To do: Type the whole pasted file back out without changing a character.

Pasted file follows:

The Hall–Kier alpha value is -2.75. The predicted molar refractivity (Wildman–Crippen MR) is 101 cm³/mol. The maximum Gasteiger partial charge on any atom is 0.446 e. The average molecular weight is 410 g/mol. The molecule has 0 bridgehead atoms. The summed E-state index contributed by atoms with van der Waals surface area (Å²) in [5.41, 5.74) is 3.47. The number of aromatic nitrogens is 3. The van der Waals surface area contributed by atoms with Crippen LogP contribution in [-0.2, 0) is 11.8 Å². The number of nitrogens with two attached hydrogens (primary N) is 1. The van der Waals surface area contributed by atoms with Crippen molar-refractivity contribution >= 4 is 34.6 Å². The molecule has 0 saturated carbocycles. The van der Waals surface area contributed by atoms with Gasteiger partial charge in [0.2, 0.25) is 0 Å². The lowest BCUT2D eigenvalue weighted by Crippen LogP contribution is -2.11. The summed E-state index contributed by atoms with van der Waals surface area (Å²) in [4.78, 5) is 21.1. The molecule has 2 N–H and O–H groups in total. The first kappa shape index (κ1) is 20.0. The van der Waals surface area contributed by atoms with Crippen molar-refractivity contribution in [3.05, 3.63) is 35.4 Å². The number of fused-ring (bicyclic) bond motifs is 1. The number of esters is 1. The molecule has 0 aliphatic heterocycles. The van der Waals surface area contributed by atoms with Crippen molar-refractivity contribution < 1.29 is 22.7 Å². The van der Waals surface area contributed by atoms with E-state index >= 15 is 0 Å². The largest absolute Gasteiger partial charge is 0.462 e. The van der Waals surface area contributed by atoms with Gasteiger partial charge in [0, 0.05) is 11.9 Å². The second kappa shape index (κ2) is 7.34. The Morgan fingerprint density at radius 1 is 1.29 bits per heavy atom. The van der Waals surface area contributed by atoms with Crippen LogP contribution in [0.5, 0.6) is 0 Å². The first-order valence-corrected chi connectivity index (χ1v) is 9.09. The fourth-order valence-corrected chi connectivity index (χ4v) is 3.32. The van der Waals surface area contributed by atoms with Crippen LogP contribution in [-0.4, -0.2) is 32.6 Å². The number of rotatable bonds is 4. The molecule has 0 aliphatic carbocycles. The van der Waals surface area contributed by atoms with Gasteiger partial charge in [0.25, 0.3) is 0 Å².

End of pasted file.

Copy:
The Hall–Kier alpha value is -2.75. The predicted molar refractivity (Wildman–Crippen MR) is 101 cm³/mol. The maximum Gasteiger partial charge on any atom is 0.446 e. The average molecular weight is 410 g/mol. The molecule has 0 bridgehead atoms. The summed E-state index contributed by atoms with van der Waals surface area (Å²) in [5.41, 5.74) is 3.47. The number of aromatic nitrogens is 3. The van der Waals surface area contributed by atoms with Crippen LogP contribution in [-0.2, 0) is 11.8 Å². The number of nitrogens with two attached hydrogens (primary N) is 1. The van der Waals surface area contributed by atoms with Crippen molar-refractivity contribution >= 4 is 34.6 Å². The molecule has 0 saturated carbocycles. The van der Waals surface area contributed by atoms with Gasteiger partial charge in [0.2, 0.25) is 0 Å². The lowest BCUT2D eigenvalue weighted by Crippen LogP contribution is -2.11. The summed E-state index contributed by atoms with van der Waals surface area (Å²) in [4.78, 5) is 21.1. The molecule has 2 N–H and O–H groups in total. The first kappa shape index (κ1) is 20.0. The van der Waals surface area contributed by atoms with Crippen molar-refractivity contribution in [3.05, 3.63) is 35.4 Å². The number of fused-ring (bicyclic) bond motifs is 1. The number of esters is 1. The molecule has 0 aliphatic heterocycles. The van der Waals surface area contributed by atoms with Crippen molar-refractivity contribution < 1.29 is 22.7 Å². The van der Waals surface area contributed by atoms with E-state index >= 15 is 0 Å². The largest absolute Gasteiger partial charge is 0.462 e. The van der Waals surface area contributed by atoms with Gasteiger partial charge in [0, 0.05) is 11.9 Å². The second kappa shape index (κ2) is 7.34. The Morgan fingerprint density at radius 1 is 1.29 bits per heavy atom. The van der Waals surface area contributed by atoms with Crippen LogP contribution in [0.5, 0.6) is 0 Å². The first-order valence-corrected chi connectivity index (χ1v) is 9.09. The fourth-order valence-corrected chi connectivity index (χ4v) is 3.32. The van der Waals surface area contributed by atoms with Crippen LogP contribution in [-0.4, -0.2) is 32.6 Å². The number of rotatable bonds is 4. The molecule has 0 aliphatic carbocycles. The van der Waals surface area contributed by atoms with Gasteiger partial charge in [0.25, 0.3) is 0 Å².